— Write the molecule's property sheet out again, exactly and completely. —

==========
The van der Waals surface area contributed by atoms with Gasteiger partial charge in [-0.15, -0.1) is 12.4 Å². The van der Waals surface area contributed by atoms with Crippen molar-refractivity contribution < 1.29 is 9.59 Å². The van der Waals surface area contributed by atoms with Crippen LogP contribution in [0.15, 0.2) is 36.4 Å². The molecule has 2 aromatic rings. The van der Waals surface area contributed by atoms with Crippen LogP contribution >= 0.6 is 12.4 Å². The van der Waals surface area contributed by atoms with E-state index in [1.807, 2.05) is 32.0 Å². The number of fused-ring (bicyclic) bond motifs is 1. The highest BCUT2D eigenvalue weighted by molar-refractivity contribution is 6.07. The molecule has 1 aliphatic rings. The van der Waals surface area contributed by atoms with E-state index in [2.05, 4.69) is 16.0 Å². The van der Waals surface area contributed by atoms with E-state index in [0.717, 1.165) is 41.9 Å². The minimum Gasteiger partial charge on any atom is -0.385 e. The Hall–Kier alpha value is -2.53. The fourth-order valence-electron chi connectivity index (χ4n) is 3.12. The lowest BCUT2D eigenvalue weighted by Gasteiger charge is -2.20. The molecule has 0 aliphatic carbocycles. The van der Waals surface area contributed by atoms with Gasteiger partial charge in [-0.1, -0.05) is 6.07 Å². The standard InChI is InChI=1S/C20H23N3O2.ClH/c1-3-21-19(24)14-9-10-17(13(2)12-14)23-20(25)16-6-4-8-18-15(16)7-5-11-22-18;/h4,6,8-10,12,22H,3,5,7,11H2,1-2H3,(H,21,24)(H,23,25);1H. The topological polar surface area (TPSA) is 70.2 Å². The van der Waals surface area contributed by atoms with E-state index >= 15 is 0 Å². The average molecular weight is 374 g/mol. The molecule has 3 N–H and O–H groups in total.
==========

The van der Waals surface area contributed by atoms with Gasteiger partial charge in [-0.15, -0.1) is 12.4 Å². The van der Waals surface area contributed by atoms with Crippen molar-refractivity contribution < 1.29 is 9.59 Å². The van der Waals surface area contributed by atoms with Crippen LogP contribution in [0.15, 0.2) is 36.4 Å². The molecule has 2 aromatic rings. The van der Waals surface area contributed by atoms with Crippen LogP contribution >= 0.6 is 12.4 Å². The van der Waals surface area contributed by atoms with E-state index in [1.807, 2.05) is 32.0 Å². The number of fused-ring (bicyclic) bond motifs is 1. The highest BCUT2D eigenvalue weighted by molar-refractivity contribution is 6.07. The molecule has 1 aliphatic rings. The van der Waals surface area contributed by atoms with E-state index in [2.05, 4.69) is 16.0 Å². The van der Waals surface area contributed by atoms with E-state index in [0.717, 1.165) is 41.9 Å². The minimum Gasteiger partial charge on any atom is -0.385 e. The Hall–Kier alpha value is -2.53. The fourth-order valence-electron chi connectivity index (χ4n) is 3.12. The lowest BCUT2D eigenvalue weighted by Gasteiger charge is -2.20. The molecule has 0 aliphatic carbocycles. The van der Waals surface area contributed by atoms with Gasteiger partial charge in [-0.1, -0.05) is 6.07 Å². The standard InChI is InChI=1S/C20H23N3O2.ClH/c1-3-21-19(24)14-9-10-17(13(2)12-14)23-20(25)16-6-4-8-18-15(16)7-5-11-22-18;/h4,6,8-10,12,22H,3,5,7,11H2,1-2H3,(H,21,24)(H,23,25);1H. The topological polar surface area (TPSA) is 70.2 Å². The van der Waals surface area contributed by atoms with E-state index >= 15 is 0 Å². The average molecular weight is 374 g/mol. The molecule has 3 N–H and O–H groups in total.